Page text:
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I need to copy a very large directory (talking in terabytes here) and want to monitor the progress.

I found that pv is a nice utility, but how can I use it for copying directories recursively? (pv src > dst doesn't work because they are directories)

PS: Running on OS X Mountain Lion, pv was installed from Mac Ports

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4 Answers 4

up vote 13 down vote accepted

Why not use rsync --progress [SRC] [DST]

Do check the man rsync page because it has a lot of very useful options. -a for archive is a good start, but it depends on your exact requirements.

Copying through a pipe will unnecessarily slow down the copy process, especially if it is files based.

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Brilliant, thanks :) –  Florian Peschka Nov 18 '12 at 18:18
    
Why would copying through a pipe slow down the process? The buffering provided by pipes and the multi-tasking associated with pipes is likely to help matters I would say. (and rsync is multi-processes and uses pipes internally IIRC). What's a copy-process that is not file-based? –  Stéphane Chazelas Nov 18 '12 at 19:03
    
Bash is convenient, but not fast. Especially when piping one command to the other. –  jippie Nov 18 '12 at 19:25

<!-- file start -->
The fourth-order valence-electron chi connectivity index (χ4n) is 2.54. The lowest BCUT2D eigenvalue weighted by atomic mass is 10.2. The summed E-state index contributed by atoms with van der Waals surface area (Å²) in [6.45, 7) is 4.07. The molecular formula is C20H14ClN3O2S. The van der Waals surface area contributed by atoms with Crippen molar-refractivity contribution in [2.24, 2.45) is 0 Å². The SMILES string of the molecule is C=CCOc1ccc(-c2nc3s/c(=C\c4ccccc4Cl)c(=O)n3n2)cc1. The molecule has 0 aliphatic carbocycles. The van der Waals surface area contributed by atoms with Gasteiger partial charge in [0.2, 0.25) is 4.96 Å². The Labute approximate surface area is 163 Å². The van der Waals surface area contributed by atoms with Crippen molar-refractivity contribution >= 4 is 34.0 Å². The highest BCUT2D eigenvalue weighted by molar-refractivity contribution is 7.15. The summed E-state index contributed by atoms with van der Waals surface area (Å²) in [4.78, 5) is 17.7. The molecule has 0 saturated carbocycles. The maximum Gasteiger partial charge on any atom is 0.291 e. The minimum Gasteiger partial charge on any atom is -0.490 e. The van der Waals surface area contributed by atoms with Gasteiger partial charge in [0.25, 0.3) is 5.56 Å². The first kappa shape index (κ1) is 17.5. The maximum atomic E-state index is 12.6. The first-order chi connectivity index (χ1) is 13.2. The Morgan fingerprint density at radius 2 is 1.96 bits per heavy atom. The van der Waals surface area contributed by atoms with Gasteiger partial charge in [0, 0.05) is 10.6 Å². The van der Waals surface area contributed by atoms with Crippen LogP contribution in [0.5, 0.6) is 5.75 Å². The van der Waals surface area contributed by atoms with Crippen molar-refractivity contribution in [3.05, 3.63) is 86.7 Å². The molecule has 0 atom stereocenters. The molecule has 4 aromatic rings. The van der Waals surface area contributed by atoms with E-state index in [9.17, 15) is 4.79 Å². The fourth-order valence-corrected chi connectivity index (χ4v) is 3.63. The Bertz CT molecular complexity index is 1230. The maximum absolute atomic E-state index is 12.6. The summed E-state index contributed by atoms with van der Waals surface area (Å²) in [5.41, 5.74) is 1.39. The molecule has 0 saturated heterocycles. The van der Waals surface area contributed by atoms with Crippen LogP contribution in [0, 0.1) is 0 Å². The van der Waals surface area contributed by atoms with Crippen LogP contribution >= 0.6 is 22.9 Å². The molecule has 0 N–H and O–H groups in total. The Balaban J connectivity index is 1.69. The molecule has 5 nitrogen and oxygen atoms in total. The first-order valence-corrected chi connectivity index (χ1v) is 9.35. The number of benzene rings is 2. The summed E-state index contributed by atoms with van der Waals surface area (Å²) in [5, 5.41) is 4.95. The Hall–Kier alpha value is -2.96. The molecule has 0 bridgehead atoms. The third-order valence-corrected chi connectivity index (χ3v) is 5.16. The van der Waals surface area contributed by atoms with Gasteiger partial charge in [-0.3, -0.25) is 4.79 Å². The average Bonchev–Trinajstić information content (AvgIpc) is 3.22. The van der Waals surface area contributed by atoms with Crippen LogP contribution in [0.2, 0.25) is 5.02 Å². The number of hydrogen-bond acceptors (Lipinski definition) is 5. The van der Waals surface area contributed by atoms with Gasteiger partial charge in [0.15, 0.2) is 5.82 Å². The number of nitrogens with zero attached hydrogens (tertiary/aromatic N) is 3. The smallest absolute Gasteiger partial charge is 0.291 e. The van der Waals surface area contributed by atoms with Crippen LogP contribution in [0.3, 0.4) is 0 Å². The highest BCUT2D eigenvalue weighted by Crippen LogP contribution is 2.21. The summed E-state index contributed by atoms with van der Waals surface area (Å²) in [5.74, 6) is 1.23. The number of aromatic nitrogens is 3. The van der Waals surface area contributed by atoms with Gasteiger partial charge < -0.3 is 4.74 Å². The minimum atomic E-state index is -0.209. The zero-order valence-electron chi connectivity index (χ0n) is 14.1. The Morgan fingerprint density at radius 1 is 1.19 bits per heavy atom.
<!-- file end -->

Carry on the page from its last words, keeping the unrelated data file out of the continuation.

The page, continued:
@StephaneChazelas: Because a pipe's buffer is only 8KB. A program like rsync might want to use a much larger internal buffer. –  Zan Lynx Nov 18 '12 at 21:31

You could use tar or pax or cpio:

mkdir -p dst &&
  (cd src && tar cf - .) | pv -trb | (cd dst && tar xpf -)
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1  
Additionally, you may add a v to the tar command to see the file names. –  peterph Jan 21 at 15:17

Tar.

tar -cf - /var/log/ | pv | tar -C . -x

Example:

# tar -cf - /var/log/ | pv | tar -C . -x
tar: Removing leading `/' from member names
58MB 0:00:05 [ 2.2MB/s] [                   <=> 
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find source-dir -print0 | xargs -0 -I % pv % > dest-dir/%
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2  
Please explain tour solutipon, you‘ll want OP to be able to checo it (and learn) –  vonbrand Jan 27 at 1:41

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